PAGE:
Nicolas Liautard • Snow White
Based on the fairy tale by Brothers Grimm
A play for children from 7 and adults
Guest performance by La Nouvelle Compagnie
Le Théâtre Paul Eluard de Choisy-le-Roi, La Scène Watteau à Nogent sur Marne, Le Théâtre A. Malraux de Chevilly-Larue, Le Théâtre A. Dumas de Saint-Germain-en-Laye, La Ferme de Bel Ebat Théâtre de Guyancourt
Print program (PDF)
Nicolas Liautard, Concept and Director
Damien Caille-Perret, Nicolas Liautard, Sets
Bruno Rudtmann, Lighting
Damien Caille-Perret, Video, Puppets and Sets
Jacques Cassard, Sound
Séverine Thiébault, Costumes
Philippe Hertel, Georges Poirier, Cyril Cattai, Miguy Ville, Damien Costa, Animal Trainer
With Pauline Acquart, Marion Suzanne, Jürg Häring, Julien Campani and Isham Conrath
At the beginning of the nineteenth century the brothers Jacob and Willhelm Grimm, inspired by the Romantics Clemens Brentano and Achim von Arnim, began to collect fairy tales which had previously only been passed on in oral form, publishing them for the first time in 1812 under the title Children’s and Household Tales.
They have names like The Iron Stove, The White Snake, The Three Little Men in the Woods, How Children Played Butchers Together, The Singing Bones, The Girl With No Hands, The Death Shroud, The Old Woman in the Forest, One-Eye, Two-Eyes and Three-Eyes, Iron Hans, The Little Glowing Man and The Glass Coffin, and these titles in themselves are enough to conjure within us a sense of a different, darker world.
The images which evoke our innermost workings, either in a dreaming or a waking state, appear to consist of universal archetypes, patterns, structures and symbols. These include fairy tales.
They exorcise and at the same time represent an inner nature which we would not know how to control if it were released and which we seem able to examine without danger as long as it appears in this imaginary form.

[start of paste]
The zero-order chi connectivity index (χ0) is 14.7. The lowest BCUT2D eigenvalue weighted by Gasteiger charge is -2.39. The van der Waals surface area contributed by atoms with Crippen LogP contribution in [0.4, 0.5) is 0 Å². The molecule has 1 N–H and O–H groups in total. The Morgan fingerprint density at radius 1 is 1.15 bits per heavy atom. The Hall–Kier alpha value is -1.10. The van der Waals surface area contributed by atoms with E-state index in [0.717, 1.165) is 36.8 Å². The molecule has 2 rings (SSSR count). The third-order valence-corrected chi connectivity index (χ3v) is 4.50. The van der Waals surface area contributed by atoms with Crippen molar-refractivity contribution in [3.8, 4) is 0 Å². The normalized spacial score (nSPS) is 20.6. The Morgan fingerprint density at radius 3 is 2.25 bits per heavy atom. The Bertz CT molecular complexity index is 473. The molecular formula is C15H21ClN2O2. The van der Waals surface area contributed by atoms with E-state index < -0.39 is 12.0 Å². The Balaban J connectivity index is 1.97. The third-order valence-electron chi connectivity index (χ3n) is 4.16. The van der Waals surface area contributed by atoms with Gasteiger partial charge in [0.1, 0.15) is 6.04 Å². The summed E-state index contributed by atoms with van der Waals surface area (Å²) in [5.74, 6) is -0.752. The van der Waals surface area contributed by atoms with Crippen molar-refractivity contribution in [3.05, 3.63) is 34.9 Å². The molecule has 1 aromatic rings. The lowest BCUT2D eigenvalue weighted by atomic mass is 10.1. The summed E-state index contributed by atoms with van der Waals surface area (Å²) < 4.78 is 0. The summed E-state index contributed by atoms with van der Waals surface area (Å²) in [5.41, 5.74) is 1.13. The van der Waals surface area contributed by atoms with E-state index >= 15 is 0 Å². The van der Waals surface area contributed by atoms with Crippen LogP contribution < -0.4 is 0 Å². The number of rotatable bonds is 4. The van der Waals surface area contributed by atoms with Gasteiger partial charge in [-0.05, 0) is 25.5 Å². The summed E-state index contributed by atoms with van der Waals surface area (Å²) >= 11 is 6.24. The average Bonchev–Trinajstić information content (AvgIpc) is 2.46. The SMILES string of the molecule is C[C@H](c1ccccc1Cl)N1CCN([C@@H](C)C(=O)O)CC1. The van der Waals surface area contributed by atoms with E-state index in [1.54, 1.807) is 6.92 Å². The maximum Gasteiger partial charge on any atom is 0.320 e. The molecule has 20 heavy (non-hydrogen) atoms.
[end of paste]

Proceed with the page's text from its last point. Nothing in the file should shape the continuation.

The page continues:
Long before the invention of psychology, the alchemists knew: “Obscurum per obscurius, ignotum per ignotius” which roughly means: “Illuminate the dark through darkness, recognize the unknown through that which is known even less.”
Good fairy tales find their counterparts in their listeners. It is claimed that this is a healing process. Especially when it comes to tales of violence and cruelty. Children in particular act out the conflicts present in symbolic or coded form in the images of these stories internally. But whether they are healing or not: fairy tales belong to us.
They stem from and lead to the same source and maintain our contact with it. They address us from an uncertain past, beginning with the declaration: “Once upon a time” and raise the prospect of their protagonists’ continued vitality with the conclusion: “And if they haven’t died, then they’re still alive today!” Such formulae reinforce the impression that fairy tales no longer belong to any mortal storyteller but lead a life of their own in an eternal present.
Snow White – her skin as white as snow, her lips as red as blood and her hair as black as ebony – is certainly alive in Nicolas Liautard’s uncanny and wordless world of images, which makes an indelible impression on both children and adults alike.
Director Nicolas Liautard attracted considerable attention at last year’s Festival with his production of My Bees. A Swath. This year we have invited him to present Snow White (Blanche-Neige), created together with his own company La Nouvelle Compagnie and which was nominated for the “Molière”, France’s leading theatrical prize in the category play for children and young people. Since its premiere in 2010 it has delighted children and adults of all ages. Language barriers do not exist – this highly visual production doesn’t need any words!
Translated by David Tushingham